Just weeks before a ban on using Arval fuelcards at all BP owned and operated filling stations was due to come into force, the two companies have agreed a deal overturning the ban.
In August, BP announced that its stations would no longer accept Allstar cards blaming a difficult business environment.
However, after discussions between the country’s largest fuelcard provider and BP, which has 1,500 wholly owned or franchised filling stations, an agreement was reached to continue acceptance of Arval fuel cards.
Following BP’s decision to withdraw from the Arval Allstar network, some commentators said the fuel retailer was “posturing” before entering into new discussions with Arval.
A significant number of fleet operators issue Allstar cards to their drivers and many cite the cards’ universal acceptance as one of the main attractions for selecting them.
It was therefore important to ensure that BP came back on board to ensure this universal acceptance was not jeopardised.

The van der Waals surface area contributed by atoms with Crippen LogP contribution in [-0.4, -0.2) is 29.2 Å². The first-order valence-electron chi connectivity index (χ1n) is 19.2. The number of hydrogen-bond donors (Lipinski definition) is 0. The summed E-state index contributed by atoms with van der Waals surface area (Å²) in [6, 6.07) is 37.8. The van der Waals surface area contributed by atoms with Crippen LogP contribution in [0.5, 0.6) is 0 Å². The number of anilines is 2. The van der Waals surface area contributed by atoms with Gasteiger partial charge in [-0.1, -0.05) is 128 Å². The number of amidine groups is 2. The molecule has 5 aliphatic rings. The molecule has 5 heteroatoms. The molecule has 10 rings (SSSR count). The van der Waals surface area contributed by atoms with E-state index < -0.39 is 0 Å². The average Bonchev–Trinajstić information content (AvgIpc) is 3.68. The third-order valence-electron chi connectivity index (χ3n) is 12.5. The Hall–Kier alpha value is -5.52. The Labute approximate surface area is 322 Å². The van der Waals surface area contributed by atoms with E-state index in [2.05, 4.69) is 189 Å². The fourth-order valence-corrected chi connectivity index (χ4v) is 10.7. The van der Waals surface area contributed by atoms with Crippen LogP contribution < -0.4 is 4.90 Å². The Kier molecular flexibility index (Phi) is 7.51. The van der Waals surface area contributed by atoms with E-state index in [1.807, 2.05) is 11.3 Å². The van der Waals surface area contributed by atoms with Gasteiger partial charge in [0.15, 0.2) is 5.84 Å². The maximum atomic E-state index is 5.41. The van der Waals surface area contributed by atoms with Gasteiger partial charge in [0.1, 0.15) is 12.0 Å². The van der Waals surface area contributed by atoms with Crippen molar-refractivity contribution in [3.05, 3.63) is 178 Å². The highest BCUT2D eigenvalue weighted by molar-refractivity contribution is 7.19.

“This outcome reflects a commitment on the part of Arval and BP to continue in the commercial business relationship established over the last 30 years, whilst reflecting the present trading conditions,” said Pete Molloy, BP’s UK fuel operations manager.
“We hope this outcome will minimise the inconvenience to both customers and dealers.
"This move assures the continued acceptance of Arval fuel cards and Supercharge cards on the BP network.”
Danny Clenaghan, card development director at Arval added: “We are delighted that agreement has been reached which we believe represents the best outcome for customers, dealers and both organisations.
"We both acknowledge the value and strength of each others brands and the positive impact our partnership generates for all involved.”